• Read aloud to your child, even to infants and toddlers. As you read aloud, children get not only a good story, but also a chance to be close to you. Continue to read to your children even after they have developed independent skills. You can read more advanced books than your child is capable of reading, or enjoy old favorites together. Build a reading time into your daily routine so that it is a natural part of everyday life.
  • Play with words through rhyming or alliteration. Read examples from children's books and then let your child make up rhyming words or think of sentences in which each word begins with the same sound. Children enjoy Dr. Seuss's unique style of storytelling with silly, made-up words with lots of rhyme and rhythm.
  • Visit the library with your child. Take advantage of programs offered by the library and local bookstores where your child can enjoy stories read by seasoned storytellers or meet an author or illustrator of a favorite book.
  • Give books and subscriptions to children's magazines as gifts. The most successful book gifts are those that reflect a child's personal interests. If your child loves nature and animals, then books on those subjects or a subscription to a nature magazine may be a perfect choice.
  • Engage your child in the reading process by asking questions about ideas in the book. Young children often surprise adults by recounting a favorite story word for word or correcting the reader when a word in the text is skipped. Allowing your child to “read along” with a familiar text gives him or her a sense of confidence and excitement about being a reader.
  • Acknowledge print in the environment. Engage your child in conversation about signs and symbols that you encounter in everyday life.
  • Respond to your child's curiosity about what signs say and what words mean. This simple task helps young children realize the importance of the written word and also builds a framework for reading and writing.



Children are eager to imitate those around them. They learn about the world and make sense of it by mirroring the actions of others. Writing is something that is a natural part of the child's environment and typically approached by children with curiosity. For some, exploring writing will be a natural outgrowth of that curiosity. Others may need encouragement.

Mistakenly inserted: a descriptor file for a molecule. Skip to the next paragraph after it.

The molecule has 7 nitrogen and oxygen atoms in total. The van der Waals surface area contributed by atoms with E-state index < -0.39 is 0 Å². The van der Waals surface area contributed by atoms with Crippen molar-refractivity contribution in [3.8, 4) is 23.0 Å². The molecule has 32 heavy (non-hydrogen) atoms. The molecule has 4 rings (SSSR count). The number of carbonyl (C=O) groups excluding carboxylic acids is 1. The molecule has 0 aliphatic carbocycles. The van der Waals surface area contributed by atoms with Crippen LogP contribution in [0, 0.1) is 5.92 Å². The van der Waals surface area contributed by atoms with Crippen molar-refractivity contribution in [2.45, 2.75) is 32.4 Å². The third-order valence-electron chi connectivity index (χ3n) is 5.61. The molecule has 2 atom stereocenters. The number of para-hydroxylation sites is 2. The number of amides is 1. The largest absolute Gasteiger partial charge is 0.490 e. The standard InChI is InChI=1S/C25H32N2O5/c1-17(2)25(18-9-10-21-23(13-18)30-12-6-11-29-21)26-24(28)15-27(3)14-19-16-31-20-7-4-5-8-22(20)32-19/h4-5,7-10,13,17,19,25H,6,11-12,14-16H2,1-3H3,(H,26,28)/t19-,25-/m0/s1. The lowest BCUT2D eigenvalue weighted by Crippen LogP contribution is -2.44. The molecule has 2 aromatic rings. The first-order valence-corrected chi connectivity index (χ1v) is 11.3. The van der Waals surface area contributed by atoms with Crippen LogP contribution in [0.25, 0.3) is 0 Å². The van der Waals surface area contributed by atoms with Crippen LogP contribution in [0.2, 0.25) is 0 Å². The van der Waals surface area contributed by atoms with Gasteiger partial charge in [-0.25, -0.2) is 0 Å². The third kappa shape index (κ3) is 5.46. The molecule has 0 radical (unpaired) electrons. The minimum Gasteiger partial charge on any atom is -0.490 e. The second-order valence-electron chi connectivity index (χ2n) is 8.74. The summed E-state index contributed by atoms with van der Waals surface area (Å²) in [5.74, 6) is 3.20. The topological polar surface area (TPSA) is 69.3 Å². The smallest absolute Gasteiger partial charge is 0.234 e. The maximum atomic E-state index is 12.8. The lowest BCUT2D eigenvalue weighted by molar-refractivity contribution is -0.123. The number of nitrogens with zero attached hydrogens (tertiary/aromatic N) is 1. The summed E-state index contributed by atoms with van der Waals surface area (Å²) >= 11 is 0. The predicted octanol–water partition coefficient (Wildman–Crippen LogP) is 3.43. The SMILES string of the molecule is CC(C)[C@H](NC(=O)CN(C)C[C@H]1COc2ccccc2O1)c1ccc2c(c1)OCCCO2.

Nurture your child's interest in writing by providing appropriate writing materials. Make sure that your child has access to the tools of the trade: paper, pencils, and pens. As their skills develop, computers or typewriters become increasingly useful. It is also helpful to designate a special place for writing that has adequate space and is comfortable and quiet. You can make writing special by allowing your child to use your desk, your typewriter or computer, or just your favorite pen.

It's essential that children learn that it takes time to develop ideas and compose sentences. Let them enjoy the process and play with different versions. Remember that your child's daydreaming, make-believe adventures, and imaginary journeys could be the basis for future writing and storytelling.

Encourage and support your child's efforts in writing:

  • Writing can begin with storytelling and the understanding of the concepts of beginning, middle, and end. Use sequencing cards to encourage order and plot. Have your child make up a story with a beginning, middle, and end. Record your child's thoughts in his or her own words. Then re-read the story and make changes suggested by your child—an introduction to the process of editing. Have your child add illustrations to the text to help tell the story, creating a simple picture book.